Matthew Plowright – Painter, designer, book designer, surrealist
Your work is hugely imaginative, often surreal. Tell us why that is?
I don’t think painting reality has ever been my strong point. It doesn’t excite me and it is beyond my ability to slave over a really accurate depiction of something exactly as it really is. I think my natural reaction to that is to delve into surrealism and apply myself to a more unusual outcome where imperfections are given extra significance or hidden. When I paint it is important for me to set up a situation where I know my own rules, always allowing for experimentation.
Your fascination with prawns is evident: tell us a bit about that?
Rodger the prawn is a champion of obscurity. The idea of giving a prawn the leading role in my art was a reaction to what I saw around me when I was studying on my textiles course at Leeds College of Art. Without meaning to sound disrespectful to anyone on my course, I noticed how similar people’s work looked – similar styles and themes, and I couldn’t understand it as this was at the stage when we were writing our own briefs. At this point I was probably as close as I’ve ever been to following the crowd artistically but I just felt strongly that I wanted to do something that would physically stand out showing that I take silliness seriously, and decided to make a 4ft prawn! It was a frantic spell of creation using papier maché, found objects and paint in a very raw way. Once Rodger was christened, I think I began to see the world through a prawn’s eyes and the potential for him to escape into magical worlds in narratives. Inspired by Mr Benn and the likes of Noggin the Nog and Ivor the engine, I developed the idea of Rodger the Prawn & the Magical Pantry and quickly became focused on producing a series of illustrated books and the ultimate goal of an animated series. I used the rest of my time on the course to develop Rodger’s appearance, environments and history. I had ideas of my own for his adventures, together with some suggested by other people. I even managed a few early attempts at animation or at least slideshows of Rodger in his early form. I felt fully supported by my tutors and achieved a grade I was pleased with despite my work standing out like a sore thumb and feeling I was on the wrong course!
You also are a fan of constructing books. What inspired you into this?
My book making skill is very basic, I wouldn’t really say I’m very interested in it as a process. It was simply a tool I thought was necessary once I realised I wanted to do books about Rodger to send to a small circle of friends. I basically learnt from one person on my course – he is much better at it than me and puts far more time into it than I do. I love pop up books though and would love Rodger to feature in that format.
What has been your career highlight as an artist?
Until I discovered Surrealism (in particular Dali and his works) and identified with it, I was just someone that loved to draw and paint but felt I didn’t make sense. Perhaps being a surrealist is about making a feature of not being able to make sense. Since I’ve related to surrealism I’ve been able to apply myself how I would like and seeing my painting ability develop has been very pleasing.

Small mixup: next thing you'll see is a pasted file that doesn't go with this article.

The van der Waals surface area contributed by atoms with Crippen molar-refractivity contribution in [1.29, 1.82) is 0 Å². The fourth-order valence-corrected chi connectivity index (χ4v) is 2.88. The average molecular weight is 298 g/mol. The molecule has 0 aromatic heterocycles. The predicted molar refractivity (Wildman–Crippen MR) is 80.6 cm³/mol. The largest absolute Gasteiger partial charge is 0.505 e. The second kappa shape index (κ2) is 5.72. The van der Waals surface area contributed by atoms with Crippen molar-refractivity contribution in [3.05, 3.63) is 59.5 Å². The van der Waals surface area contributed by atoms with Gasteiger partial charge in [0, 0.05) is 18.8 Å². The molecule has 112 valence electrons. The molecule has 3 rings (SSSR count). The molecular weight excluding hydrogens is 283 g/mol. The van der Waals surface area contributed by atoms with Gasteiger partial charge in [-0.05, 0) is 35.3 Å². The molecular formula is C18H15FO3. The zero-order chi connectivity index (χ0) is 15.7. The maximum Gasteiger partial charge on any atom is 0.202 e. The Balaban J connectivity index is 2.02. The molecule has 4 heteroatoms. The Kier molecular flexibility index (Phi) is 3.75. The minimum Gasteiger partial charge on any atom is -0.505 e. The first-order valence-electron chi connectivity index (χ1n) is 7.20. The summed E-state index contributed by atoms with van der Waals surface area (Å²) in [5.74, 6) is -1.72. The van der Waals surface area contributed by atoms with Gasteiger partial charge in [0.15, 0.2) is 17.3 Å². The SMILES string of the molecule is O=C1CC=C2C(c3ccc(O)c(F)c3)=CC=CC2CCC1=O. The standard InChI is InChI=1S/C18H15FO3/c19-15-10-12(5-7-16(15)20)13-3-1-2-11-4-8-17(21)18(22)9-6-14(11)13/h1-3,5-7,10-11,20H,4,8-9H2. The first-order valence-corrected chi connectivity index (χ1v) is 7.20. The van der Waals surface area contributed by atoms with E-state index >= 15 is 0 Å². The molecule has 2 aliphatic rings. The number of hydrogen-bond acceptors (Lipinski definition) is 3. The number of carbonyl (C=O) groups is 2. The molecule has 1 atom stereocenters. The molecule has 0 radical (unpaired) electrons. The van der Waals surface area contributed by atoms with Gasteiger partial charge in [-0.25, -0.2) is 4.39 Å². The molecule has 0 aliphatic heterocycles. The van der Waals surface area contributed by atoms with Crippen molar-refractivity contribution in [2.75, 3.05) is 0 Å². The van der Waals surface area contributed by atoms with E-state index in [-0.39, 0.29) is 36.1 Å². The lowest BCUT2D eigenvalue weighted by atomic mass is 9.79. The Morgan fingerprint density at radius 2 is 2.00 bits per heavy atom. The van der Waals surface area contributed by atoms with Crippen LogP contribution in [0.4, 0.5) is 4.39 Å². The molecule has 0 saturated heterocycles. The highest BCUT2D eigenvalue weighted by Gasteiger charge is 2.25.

You are an avid Notts County fan, and was commissioned to paint caricatures: how did that make you feel?
Honoured and important. I was excited to draw players I was familiar with and important figures in the history of Notts County. Initially I sold a handful of them when they went on sale in the club shop and I felt great. Sales have slowed up to present but I’ve just organised to do a stall at the ground on match days where they will be available at a reduced price so hopefully I can shift a few.
How has Beeston influenced your work?
Beeston, where I’ve lived all my life apart from my college time in Leeds, has actually underpinned a lot of Rodger the Prawn’s curious local town ‘Fishington’ in terms of the basic layout. Broadgate Park features as ‘Carp Park’, Humber Road becomes ‘Cod Row’ and my street Dallas York road becomes ‘Dead End Street’, where Rodger resides at my number 21! – although the magical cellar pantry, a few steps down from our glory hole under the stairs, is entirely from my own imagination. There are even design features of Beeston, especially some of the original Victorian architecture that feature in Rodger’s adventures but I’ll leave those for the readers to uncover
Plans for the future?
.I hope to get a website soon and people will be able to view, purchase and keep up to date with my art. The plan for so long had been to get Rodger’s stories finished and sent to publishers, but latterly, I’ve run out of steam with it. To be honest, I’ve been a bit down about it for a while now actually. I was getting stifled by the nature of following a narrative. At the moment I find painting when I feel like it more beneficial to my mental health as you can choose to follow through themes or abandon them completely after each painting. Hopefully I can sell more paintings. Things have changed a bit in that respect – for ages I felt I had to cling on to everything I produced but more recently my attitude has changed and it seems more beneficial for me to be selling. If I’m particularly attached to a painting I can just bump up the price, and prints for myself or customers will always be an option. One thing I haven’t really tried yet is reproducing a painting that I have sold but I’m sure I can do that if I’m able to apply myself. I would love to have an actual studio to work in as opposed to a tiny poorly lit room. If I had a studio with a sink, I would be able to work on a bigger scale and perhaps on multiple images which would be exciting.